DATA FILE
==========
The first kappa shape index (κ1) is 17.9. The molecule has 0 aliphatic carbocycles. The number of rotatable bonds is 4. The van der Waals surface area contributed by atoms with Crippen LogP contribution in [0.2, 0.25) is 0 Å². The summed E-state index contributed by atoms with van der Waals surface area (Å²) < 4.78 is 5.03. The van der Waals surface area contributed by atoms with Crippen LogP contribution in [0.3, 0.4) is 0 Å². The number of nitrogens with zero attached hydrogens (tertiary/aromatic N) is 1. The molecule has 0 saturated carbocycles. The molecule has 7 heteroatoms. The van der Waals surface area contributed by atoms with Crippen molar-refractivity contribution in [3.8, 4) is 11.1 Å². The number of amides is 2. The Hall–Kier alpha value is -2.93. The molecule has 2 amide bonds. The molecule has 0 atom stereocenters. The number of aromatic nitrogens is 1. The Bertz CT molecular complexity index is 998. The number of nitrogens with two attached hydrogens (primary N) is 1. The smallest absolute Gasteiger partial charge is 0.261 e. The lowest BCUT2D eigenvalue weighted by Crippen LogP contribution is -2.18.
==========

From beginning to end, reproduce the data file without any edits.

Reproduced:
The first kappa shape index (κ1) is 17.9. The molecule has 0 aliphatic carbocycles. The number of rotatable bonds is 4. The van der Waals surface area contributed by atoms with Crippen LogP contribution in [0.2, 0.25) is 0 Å². The summed E-state index contributed by atoms with van der Waals surface area (Å²) < 4.78 is 5.03. The van der Waals surface area contributed by atoms with Crippen LogP contribution in [0.3, 0.4) is 0 Å². The number of nitrogens with zero attached hydrogens (tertiary/aromatic N) is 1. The molecule has 0 saturated carbocycles. The molecule has 7 heteroatoms. The van der Waals surface area contributed by atoms with Crippen molar-refractivity contribution in [3.8, 4) is 11.1 Å². The number of amides is 2. The Hall–Kier alpha value is -2.93. The molecule has 2 amide bonds. The molecule has 0 atom stereocenters. The number of aromatic nitrogens is 1. The Bertz CT molecular complexity index is 998. The number of nitrogens with two attached hydrogens (primary N) is 1. The smallest absolute Gasteiger partial charge is 0.261 e. The lowest BCUT2D eigenvalue weighted by Crippen LogP contribution is -2.18.